$1.8-million grant gives shot in the arm to New Paltz health campus

The Institute for Family Health has been awarded more than $1.8 million in state funding as part of the Statewide Health Care Facility Transformation Program. The funding will support the development of a 24-hour call center at the institute’s David N. Mesches Health Campus, 279 Main Street in New Paltz. The institute will renovate a 3,700-square-foot space on the building’s second floor to house the center, which will serve all 31 of its health centers. (photo by Lauren Thomas)

The Institute for Family Health (IFH), owner of the David N. Mesches, MD Health Campus at 279 Main Street in New Paltz, has announced a state capital grant of more than $1.8 million as part of the Statewide Health Care Facility Transformation Program. The funding will be used to redevelop 3700 square feet of space on the complex’s second floor to house a 24-hour call center that will serve IFH’s entire network of healthcare facilities. A number of new jobs will be created.

“A call center already exists now in miniature on the second floor,” explained Maxine Golub, MPH, senior vice president for planning and development at IFH. “It now covers four centers. We have 31 centers.”


Five IFH facilities are in New Paltz, Kingston, Ellenville and Port Ewen. There’s one in Hyde Park in Dutchess County. The remainder are in Manhattan, Brooklyn and the Bronx. The network of upstate facilities, formerly affiliated as the Mid-Hudson Family Health Institute and founded by Dr. David Mesches, was acquired by IFH in 2007, according to Golub.

The existing call facility employs seven or eight people. The expanded one will be staffed by 24 patient-service representatives, registered nurses and a manager.

Local applicants will be considered for the new jobs. “To the extent that we can hire local, that would be great,” Golub told New Paltz Times. “Some of the staff will have to be bilingual in Spanish.”


Round-the-clock service

Trained call-center staff will triage, address or reroute calls as appropriate, 24 hours a day, 365 days a year. The round-the-clock telephone service will enable many routine medical needs, such as scheduling appointments and arranging for prescription renewals, to be addressed at the caller’s convenience.
“If you forget to fill a prescription until ten o’clock at night, you can call at ten o’clock at night. It will save you, the patient, some aggravation,” Golub said. She cited the example of parents of a young child with a slight fever trying to figure out whether they have to go to the emergency room. “They can talk to a nurse,” she said. “They can patch through to a doctor if necessary. They can make an appointment for eight o’clock the next morning if the child is able to sleep through the night. Maybe they don’t have to go to the hospital.”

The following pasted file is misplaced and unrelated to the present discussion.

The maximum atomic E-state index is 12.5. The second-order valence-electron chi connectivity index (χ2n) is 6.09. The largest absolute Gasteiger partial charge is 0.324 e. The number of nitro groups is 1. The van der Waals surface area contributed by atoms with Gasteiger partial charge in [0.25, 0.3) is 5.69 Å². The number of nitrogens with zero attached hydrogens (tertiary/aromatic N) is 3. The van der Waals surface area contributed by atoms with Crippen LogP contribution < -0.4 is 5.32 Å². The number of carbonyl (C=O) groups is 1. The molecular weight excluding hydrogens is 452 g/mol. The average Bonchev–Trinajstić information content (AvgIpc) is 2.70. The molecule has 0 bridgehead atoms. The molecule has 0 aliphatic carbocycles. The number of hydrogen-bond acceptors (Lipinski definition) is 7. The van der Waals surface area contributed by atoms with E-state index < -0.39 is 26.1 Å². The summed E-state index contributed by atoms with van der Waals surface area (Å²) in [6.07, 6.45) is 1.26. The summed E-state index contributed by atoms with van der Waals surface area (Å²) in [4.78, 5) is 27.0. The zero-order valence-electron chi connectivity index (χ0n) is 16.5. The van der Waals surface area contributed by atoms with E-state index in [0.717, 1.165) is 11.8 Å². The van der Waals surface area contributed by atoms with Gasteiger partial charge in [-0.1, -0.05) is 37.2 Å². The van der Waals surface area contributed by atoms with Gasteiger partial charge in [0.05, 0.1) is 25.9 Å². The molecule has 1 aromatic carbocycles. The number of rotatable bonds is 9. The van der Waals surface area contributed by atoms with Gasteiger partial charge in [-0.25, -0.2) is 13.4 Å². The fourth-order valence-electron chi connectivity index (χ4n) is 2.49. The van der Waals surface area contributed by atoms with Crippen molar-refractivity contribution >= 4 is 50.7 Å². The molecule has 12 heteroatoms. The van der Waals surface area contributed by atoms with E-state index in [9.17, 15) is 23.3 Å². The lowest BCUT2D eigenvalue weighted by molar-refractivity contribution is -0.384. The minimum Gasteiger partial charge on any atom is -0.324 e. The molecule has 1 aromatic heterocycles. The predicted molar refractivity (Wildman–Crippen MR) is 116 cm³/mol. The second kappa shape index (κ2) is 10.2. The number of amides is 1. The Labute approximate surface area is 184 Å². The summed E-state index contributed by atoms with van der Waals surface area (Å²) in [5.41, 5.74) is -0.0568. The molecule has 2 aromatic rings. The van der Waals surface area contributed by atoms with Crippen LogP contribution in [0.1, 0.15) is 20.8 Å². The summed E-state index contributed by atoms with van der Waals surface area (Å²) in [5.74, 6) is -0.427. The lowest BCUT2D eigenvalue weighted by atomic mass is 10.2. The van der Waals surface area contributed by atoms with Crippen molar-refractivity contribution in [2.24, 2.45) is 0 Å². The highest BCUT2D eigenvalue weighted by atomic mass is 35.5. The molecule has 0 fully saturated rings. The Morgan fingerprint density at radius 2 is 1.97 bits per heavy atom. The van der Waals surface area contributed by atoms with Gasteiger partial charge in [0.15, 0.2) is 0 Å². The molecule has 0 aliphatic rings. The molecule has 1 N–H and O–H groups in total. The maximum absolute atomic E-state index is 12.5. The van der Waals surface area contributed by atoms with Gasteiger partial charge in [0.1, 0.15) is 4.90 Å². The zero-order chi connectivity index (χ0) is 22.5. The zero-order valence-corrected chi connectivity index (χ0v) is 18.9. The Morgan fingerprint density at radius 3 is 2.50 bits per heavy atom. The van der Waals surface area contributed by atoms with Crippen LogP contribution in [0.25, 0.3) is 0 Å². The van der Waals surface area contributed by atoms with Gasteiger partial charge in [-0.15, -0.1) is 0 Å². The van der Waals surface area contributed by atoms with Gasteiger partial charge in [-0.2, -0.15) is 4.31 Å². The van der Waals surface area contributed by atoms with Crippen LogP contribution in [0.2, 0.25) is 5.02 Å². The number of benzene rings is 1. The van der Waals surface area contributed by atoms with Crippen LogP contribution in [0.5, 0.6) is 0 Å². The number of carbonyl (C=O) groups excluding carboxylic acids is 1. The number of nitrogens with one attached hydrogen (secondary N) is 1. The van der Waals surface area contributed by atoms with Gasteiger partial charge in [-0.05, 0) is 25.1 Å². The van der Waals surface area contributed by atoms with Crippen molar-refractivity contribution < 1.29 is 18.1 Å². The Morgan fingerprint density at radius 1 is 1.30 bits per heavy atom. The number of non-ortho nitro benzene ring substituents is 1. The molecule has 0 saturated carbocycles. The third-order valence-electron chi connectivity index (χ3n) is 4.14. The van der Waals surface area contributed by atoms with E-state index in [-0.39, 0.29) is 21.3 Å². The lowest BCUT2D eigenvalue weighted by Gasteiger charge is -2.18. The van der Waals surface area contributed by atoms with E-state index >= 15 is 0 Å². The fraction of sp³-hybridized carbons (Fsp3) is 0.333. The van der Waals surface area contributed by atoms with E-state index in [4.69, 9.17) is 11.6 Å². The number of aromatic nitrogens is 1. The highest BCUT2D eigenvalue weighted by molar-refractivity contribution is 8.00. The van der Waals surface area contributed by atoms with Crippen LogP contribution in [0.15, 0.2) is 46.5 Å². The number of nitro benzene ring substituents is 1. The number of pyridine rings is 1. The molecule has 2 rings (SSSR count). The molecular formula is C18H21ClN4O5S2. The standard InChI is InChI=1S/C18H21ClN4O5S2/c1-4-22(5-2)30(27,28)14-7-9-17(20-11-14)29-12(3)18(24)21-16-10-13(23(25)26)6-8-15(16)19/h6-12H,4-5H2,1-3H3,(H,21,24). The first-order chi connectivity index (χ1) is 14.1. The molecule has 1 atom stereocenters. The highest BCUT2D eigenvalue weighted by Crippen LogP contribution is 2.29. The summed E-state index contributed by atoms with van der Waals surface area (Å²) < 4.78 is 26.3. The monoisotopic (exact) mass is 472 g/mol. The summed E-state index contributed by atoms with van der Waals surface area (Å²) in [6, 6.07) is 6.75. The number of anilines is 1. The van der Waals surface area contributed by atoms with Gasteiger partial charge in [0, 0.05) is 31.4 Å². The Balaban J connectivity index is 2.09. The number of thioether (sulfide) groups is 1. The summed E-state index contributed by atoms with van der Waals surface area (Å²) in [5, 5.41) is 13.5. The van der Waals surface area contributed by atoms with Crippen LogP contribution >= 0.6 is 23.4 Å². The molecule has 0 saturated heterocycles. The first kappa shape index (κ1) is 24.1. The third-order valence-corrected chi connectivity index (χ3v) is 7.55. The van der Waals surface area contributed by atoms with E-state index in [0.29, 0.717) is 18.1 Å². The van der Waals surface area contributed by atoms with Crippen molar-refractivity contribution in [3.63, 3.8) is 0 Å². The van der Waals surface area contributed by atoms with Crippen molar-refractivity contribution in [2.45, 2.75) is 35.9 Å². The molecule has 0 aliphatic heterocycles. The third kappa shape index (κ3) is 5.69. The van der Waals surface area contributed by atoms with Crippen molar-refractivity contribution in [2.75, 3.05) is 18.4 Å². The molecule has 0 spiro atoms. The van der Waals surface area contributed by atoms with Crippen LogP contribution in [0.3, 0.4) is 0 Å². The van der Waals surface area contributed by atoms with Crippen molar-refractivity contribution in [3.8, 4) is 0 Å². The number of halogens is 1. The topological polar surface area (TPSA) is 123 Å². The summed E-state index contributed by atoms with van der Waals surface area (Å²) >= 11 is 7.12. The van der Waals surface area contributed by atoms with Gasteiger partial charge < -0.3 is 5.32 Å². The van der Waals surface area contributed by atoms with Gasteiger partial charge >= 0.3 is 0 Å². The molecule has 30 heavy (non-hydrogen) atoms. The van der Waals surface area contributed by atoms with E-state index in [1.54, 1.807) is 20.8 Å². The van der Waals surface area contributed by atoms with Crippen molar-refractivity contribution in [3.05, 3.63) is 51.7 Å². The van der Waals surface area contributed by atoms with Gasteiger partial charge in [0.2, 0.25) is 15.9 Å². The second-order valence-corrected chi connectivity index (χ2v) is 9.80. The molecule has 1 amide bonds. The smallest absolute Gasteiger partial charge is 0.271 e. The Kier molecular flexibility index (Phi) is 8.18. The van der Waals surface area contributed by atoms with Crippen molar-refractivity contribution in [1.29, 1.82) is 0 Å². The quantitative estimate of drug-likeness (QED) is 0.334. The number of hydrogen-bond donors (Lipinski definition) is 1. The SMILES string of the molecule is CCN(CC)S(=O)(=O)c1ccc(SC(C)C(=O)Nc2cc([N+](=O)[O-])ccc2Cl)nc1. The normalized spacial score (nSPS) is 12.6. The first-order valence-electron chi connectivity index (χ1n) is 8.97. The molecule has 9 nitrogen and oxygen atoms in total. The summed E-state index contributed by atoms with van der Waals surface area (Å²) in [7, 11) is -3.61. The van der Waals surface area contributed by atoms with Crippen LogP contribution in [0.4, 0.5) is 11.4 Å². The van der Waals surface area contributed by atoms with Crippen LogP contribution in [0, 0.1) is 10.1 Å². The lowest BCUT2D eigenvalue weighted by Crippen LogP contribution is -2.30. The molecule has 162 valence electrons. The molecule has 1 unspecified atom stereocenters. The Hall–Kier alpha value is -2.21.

During normal office hours, routing non-emergency medical inquiries through the call center staff will benefit walk-in patients by reducing wait times. “The front desk staff will be less tied up with phone calls,” Golub added. “There are lots of ways that this can be advantageous to patients, who are busy people.”

Founded as a small not-for-profit organization in 1983, IFH – originally called the Institute for Urban Family Health, before its expansion into the Hudson Valley – is one of the largest community health centers in New York State, providing 593,000 visits to over 102,000 patients annually at its 31 locations. Defined as a federally qualified community health center (FQHC) network, IFH is required to “provide care to all, regardless of their ability to pay.” In order to qualify for federal funding, Golub said. “we charge on a sliding scale based on family size and income. We also offer ancillary services, such as helping people get insurance.”

There’s another organizational requirement. “We have to commit that our board of directors [are] more than 50 percent users of our health centers,” she said.


Part of a statewide system

In addition to operating health centers, the website said, IFH uses its expertise and resources to address racial and ethnic disparities in health, to advance the use of health-information technology, and to find innovative ways to improve care for diabetes, depression, women’s health, HIV and other priorities in the communities it serves. It also trains health students and professionals at all levels.
“The Institute is committed to improving the healthcare system, particularly for individuals and communities who historically have had limited access to care,” declared the website. IFH is not-for-profit.

This patient-centered, community-based approach positioned IFH to be a successful competitor for statewide funding administered by the New York State Department of Health and the Dormitory Authority of the State of New York. The purpose of the Delivery System Reform Incentive Program (DSRIP) is to reduce healthcare costs and improve health outcomes by expanding access to inpatient, primary, preventive and other ambulatory care services. Program awards are also focused on projects that help ensure the financial sustainability of safety-net healthcare providers.

Having just received word of the new funding from the state last week, Golub was unable to project a ribbon-cutting date for the expanded facility. “We have to have the contract in our hand before we start expending money,” she explained. “We are currently in the process of interviewing architects [and] design firms, so [there’s] no timeline as yet.”

The second-floor space into which the call center will be expanding was previously vacant. No current tenants will be displaced.

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